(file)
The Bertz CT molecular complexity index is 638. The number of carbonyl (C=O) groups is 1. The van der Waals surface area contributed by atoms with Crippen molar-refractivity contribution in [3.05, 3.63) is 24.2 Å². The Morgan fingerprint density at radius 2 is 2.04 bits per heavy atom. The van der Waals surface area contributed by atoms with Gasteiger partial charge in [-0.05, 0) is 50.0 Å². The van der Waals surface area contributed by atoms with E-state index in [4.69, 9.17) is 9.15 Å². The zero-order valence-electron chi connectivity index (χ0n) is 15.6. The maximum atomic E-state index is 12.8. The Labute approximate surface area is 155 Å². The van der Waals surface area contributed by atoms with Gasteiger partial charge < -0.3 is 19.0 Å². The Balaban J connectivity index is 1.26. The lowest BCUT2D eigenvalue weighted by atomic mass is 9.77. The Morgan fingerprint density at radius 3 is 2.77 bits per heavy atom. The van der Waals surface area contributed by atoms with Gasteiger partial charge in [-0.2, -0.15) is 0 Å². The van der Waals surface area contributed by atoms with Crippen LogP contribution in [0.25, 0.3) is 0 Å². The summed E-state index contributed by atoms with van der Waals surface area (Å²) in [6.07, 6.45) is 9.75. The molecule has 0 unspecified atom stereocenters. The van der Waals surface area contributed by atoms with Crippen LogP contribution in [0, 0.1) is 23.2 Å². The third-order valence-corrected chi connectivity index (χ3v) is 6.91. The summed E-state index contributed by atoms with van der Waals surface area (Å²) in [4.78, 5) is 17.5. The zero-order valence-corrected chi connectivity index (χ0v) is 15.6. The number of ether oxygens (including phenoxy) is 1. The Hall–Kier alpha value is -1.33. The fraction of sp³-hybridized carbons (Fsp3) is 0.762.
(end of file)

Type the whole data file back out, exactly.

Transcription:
The Bertz CT molecular complexity index is 638. The number of carbonyl (C=O) groups is 1. The van der Waals surface area contributed by atoms with Crippen molar-refractivity contribution in [3.05, 3.63) is 24.2 Å². The Morgan fingerprint density at radius 2 is 2.04 bits per heavy atom. The van der Waals surface area contributed by atoms with Gasteiger partial charge in [-0.05, 0) is 50.0 Å². The van der Waals surface area contributed by atoms with E-state index in [4.69, 9.17) is 9.15 Å². The zero-order valence-electron chi connectivity index (χ0n) is 15.6. The maximum atomic E-state index is 12.8. The Labute approximate surface area is 155 Å². The van der Waals surface area contributed by atoms with Gasteiger partial charge < -0.3 is 19.0 Å². The Balaban J connectivity index is 1.26. The lowest BCUT2D eigenvalue weighted by atomic mass is 9.77. The Morgan fingerprint density at radius 3 is 2.77 bits per heavy atom. The van der Waals surface area contributed by atoms with Gasteiger partial charge in [-0.2, -0.15) is 0 Å². The van der Waals surface area contributed by atoms with Crippen LogP contribution in [0.25, 0.3) is 0 Å². The summed E-state index contributed by atoms with van der Waals surface area (Å²) in [6.07, 6.45) is 9.75. The molecule has 0 unspecified atom stereocenters. The van der Waals surface area contributed by atoms with Crippen LogP contribution in [0, 0.1) is 23.2 Å². The third-order valence-corrected chi connectivity index (χ3v) is 6.91. The summed E-state index contributed by atoms with van der Waals surface area (Å²) in [4.78, 5) is 17.5. The zero-order valence-corrected chi connectivity index (χ0v) is 15.6. The number of ether oxygens (including phenoxy) is 1. The Hall–Kier alpha value is -1.33. The fraction of sp³-hybridized carbons (Fsp3) is 0.762.